Social Media Beats TV In Indian News Consumption

by GoNews Desk 10 months ago Views 3335

India has 600 million active internet users. The cheap availability of data and spread of economical Android mobile phones has furthered this spread  For the present, however, the report has cautioned that there will be large differences between “news consumption habits” of online and offline users.

Reuters Report On Digital Media
Reuters Institute has released its 10th Report (2021) on the state and trends of digital news media consumption worldwide. This report by the reputed global news agency has some interesting insights into the evolution of news and media in the digital space.

After surveying people globally on their news consumption habits, it presents insights into issues like user trust, the dominance of ‘mainstream’ vs. ‘independent’ media, conventional channels like TV and print vs. disruptive new internet-based web portals, perceptions and concerns about media financing, and much more.


India has an internet penetration of 54% according to the report, which means that almost half the country is yet to access or fully integrate digital media consumption into their individual and community lives. For the methodology, the survey has said that “Data from India, Kenya, Nigeria, and South Africa are representative of younger English-speakers and not the national population”.

Nevertheless, India has 600 million active internet users. The cheap availability of data and spread of economical Android mobile phones has furthered this spread  For the present, however, the report has cautioned that there will be large differences between “news consumption habits” of online and offline users.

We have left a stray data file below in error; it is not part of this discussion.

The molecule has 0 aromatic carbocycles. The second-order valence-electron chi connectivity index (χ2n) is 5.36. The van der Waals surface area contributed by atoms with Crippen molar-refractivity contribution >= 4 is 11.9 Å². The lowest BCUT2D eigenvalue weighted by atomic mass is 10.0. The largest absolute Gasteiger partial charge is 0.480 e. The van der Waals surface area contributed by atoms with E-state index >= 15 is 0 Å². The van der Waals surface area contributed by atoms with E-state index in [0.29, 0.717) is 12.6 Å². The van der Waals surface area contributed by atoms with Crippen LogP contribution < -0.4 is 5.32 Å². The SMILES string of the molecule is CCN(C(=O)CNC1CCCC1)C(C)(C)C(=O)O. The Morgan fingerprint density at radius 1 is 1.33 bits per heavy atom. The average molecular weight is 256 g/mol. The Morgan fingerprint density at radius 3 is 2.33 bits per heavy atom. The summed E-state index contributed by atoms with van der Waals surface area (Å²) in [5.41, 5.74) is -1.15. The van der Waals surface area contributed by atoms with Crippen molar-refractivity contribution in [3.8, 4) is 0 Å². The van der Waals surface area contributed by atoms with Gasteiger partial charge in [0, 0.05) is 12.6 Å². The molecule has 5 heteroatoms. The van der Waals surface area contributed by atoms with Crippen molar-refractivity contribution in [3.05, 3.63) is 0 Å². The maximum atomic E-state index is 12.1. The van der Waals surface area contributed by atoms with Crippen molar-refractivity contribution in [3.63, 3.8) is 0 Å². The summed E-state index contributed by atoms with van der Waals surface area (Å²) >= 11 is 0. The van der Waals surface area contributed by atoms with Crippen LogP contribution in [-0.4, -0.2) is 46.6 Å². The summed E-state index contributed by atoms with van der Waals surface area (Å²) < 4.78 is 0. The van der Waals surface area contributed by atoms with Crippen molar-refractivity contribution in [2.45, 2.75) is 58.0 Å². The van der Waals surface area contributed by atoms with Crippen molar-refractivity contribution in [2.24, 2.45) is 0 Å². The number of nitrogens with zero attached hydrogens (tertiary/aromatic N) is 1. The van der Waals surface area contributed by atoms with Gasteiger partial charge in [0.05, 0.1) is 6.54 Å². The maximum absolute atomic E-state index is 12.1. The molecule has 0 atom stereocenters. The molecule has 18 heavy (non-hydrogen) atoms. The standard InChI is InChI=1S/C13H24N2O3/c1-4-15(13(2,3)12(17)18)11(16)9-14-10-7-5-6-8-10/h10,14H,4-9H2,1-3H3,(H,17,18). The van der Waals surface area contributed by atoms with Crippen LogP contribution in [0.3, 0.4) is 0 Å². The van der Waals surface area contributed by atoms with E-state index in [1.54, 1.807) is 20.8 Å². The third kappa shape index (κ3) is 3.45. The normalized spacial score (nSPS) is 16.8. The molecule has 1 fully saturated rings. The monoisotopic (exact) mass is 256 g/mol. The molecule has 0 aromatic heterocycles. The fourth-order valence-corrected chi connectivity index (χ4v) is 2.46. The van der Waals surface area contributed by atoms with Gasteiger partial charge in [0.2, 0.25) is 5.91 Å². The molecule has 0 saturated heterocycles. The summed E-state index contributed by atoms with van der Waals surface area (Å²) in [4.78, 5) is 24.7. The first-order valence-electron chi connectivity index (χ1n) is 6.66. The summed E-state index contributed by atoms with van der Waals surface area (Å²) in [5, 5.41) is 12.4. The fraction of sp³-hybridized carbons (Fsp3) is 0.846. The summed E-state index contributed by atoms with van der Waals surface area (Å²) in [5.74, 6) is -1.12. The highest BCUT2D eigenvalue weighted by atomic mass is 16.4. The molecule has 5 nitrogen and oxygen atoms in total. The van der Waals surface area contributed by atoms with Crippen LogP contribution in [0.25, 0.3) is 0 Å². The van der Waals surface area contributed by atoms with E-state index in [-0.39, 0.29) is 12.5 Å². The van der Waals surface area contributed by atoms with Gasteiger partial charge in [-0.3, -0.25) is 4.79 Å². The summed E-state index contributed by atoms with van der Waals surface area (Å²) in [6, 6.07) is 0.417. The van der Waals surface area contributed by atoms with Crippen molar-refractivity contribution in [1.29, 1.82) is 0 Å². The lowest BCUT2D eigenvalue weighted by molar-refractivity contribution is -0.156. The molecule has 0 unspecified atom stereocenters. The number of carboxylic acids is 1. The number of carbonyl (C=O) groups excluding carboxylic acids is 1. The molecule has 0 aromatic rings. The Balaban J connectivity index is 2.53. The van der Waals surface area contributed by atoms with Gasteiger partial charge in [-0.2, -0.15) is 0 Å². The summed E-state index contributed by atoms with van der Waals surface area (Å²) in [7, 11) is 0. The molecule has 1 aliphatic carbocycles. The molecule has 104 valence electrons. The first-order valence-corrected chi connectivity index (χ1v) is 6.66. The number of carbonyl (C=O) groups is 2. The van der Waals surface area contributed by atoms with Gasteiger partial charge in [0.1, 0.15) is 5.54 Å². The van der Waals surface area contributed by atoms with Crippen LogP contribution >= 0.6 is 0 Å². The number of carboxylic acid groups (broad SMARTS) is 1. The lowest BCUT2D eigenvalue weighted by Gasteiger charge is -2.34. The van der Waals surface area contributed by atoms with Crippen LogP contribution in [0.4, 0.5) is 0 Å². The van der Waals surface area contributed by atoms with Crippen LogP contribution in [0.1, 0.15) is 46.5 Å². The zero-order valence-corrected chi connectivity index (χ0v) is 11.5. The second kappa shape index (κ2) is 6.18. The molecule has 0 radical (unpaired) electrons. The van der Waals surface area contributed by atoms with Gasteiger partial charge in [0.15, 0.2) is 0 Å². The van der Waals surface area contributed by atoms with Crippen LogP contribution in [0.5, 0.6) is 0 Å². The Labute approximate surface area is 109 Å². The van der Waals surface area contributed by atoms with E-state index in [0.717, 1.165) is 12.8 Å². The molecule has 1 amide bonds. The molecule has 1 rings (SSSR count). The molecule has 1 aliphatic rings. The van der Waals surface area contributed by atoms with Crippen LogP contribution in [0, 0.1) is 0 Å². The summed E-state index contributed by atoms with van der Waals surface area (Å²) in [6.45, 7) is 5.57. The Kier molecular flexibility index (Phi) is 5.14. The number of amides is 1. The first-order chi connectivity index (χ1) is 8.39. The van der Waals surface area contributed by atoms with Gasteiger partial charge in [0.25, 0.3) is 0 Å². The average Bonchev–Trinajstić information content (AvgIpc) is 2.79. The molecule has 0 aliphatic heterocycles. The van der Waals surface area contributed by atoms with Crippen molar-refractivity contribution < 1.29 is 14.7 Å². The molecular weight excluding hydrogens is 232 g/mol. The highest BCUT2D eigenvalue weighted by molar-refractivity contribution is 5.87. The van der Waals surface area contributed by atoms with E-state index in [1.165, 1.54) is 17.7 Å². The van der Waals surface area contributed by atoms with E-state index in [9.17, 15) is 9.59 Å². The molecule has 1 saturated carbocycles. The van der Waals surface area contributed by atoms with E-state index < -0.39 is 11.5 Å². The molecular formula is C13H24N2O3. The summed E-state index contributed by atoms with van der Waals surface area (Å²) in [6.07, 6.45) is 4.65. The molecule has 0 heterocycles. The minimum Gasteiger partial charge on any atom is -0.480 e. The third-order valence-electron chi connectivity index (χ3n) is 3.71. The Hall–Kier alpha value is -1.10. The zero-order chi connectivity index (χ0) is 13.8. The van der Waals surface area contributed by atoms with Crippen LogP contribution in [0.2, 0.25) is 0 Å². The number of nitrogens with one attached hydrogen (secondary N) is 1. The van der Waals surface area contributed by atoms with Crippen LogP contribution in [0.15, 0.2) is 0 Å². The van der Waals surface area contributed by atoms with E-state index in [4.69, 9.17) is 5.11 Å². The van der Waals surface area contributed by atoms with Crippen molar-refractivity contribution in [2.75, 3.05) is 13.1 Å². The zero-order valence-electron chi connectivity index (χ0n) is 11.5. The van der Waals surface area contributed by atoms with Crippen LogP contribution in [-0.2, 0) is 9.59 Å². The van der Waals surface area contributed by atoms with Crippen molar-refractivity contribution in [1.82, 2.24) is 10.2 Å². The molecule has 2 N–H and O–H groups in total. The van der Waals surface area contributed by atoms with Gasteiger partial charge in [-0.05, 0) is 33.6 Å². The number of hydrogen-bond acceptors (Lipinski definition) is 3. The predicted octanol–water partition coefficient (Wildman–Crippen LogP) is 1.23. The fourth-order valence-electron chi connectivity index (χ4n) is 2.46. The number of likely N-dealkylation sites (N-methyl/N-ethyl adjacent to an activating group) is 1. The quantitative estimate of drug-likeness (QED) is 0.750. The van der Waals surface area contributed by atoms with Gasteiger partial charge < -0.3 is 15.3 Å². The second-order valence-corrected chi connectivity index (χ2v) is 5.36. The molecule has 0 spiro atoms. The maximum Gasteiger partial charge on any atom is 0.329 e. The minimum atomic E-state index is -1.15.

Smartphone penetration is increasing in India. In 2021, the year-on-year change was 23%, and there were shipments of 38 million units in Q1 2021. The report says that 73% of Indians use smartphones to access news. This leads to the growing importance of news aggregating services as mobile notifications have become a major inbound channel, particularly in the Asian region.

The following graph from the report shows the major news sources and devices for news consumption:

One significant way in which the media landscape is affected by digital ecosystems is the choice for users to choose their own sources of information. 38% of Indians said that they trust most of the news they see most of the time, and a majority across all platforms trust “online personalities” or influencers.

The focus in recent years on “fake news” and misinformation reflects in users’ attitudes as well.  In terms of coronavirus misinformation, WhatsApp is seen as the most concerning in India (28%). Perception of WhatsApp as a source of misinformation is common in Brazil, Indonesia, and Nigeria as well.

However, ‘misinformation’ as a term is also important in the report’s discussion on media freedom in the country. It has been pointed out that India has steadily lost rankings in the World Press Freedom Index issued by Reports Without Borders. Irregularities in enforcing community standards, and perceived pliability to political pressure affects the functioning and openness of social media.

Content takedowns, censorship, threats against journalists, and penal action in the form of sedition cases have all shows a significant uptick in recent times in India, the report says. The ability to remove speech, ideas, and media considered as “misinformation” and “objectionable” places the levers of discourse in the hands of the government, and negatively impacts the freedom of media to question and critique its policies.

 

 

 

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